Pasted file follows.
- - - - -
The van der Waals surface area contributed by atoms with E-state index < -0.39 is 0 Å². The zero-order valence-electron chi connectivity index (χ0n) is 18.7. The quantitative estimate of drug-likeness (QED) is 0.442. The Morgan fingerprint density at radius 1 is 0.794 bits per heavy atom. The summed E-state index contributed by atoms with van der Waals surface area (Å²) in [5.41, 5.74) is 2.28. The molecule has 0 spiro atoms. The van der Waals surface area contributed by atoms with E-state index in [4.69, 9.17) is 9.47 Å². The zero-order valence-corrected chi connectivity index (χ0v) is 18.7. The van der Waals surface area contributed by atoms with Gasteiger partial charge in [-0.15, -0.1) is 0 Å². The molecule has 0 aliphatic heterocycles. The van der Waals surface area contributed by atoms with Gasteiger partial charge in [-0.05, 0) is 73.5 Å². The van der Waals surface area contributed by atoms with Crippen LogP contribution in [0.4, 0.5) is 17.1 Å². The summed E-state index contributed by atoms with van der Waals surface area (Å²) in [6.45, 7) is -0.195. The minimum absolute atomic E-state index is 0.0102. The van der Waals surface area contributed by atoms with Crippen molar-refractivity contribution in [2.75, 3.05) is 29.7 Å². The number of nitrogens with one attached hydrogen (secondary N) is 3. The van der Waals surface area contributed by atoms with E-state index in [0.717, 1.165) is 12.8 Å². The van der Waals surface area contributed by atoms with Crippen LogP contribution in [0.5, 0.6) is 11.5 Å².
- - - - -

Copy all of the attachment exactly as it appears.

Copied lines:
The van der Waals surface area contributed by atoms with E-state index < -0.39 is 0 Å². The zero-order valence-electron chi connectivity index (χ0n) is 18.7. The quantitative estimate of drug-likeness (QED) is 0.442. The Morgan fingerprint density at radius 1 is 0.794 bits per heavy atom. The summed E-state index contributed by atoms with van der Waals surface area (Å²) in [5.41, 5.74) is 2.28. The molecule has 0 spiro atoms. The van der Waals surface area contributed by atoms with E-state index in [4.69, 9.17) is 9.47 Å². The zero-order valence-corrected chi connectivity index (χ0v) is 18.7. The van der Waals surface area contributed by atoms with Gasteiger partial charge in [-0.15, -0.1) is 0 Å². The molecule has 0 aliphatic heterocycles. The van der Waals surface area contributed by atoms with Gasteiger partial charge in [-0.05, 0) is 73.5 Å². The van der Waals surface area contributed by atoms with Crippen LogP contribution in [0.4, 0.5) is 17.1 Å². The summed E-state index contributed by atoms with van der Waals surface area (Å²) in [6.45, 7) is -0.195. The minimum absolute atomic E-state index is 0.0102. The van der Waals surface area contributed by atoms with Crippen molar-refractivity contribution in [2.75, 3.05) is 29.7 Å². The number of nitrogens with one attached hydrogen (secondary N) is 3. The van der Waals surface area contributed by atoms with E-state index in [0.717, 1.165) is 12.8 Å². The van der Waals surface area contributed by atoms with Crippen LogP contribution in [0.5, 0.6) is 11.5 Å².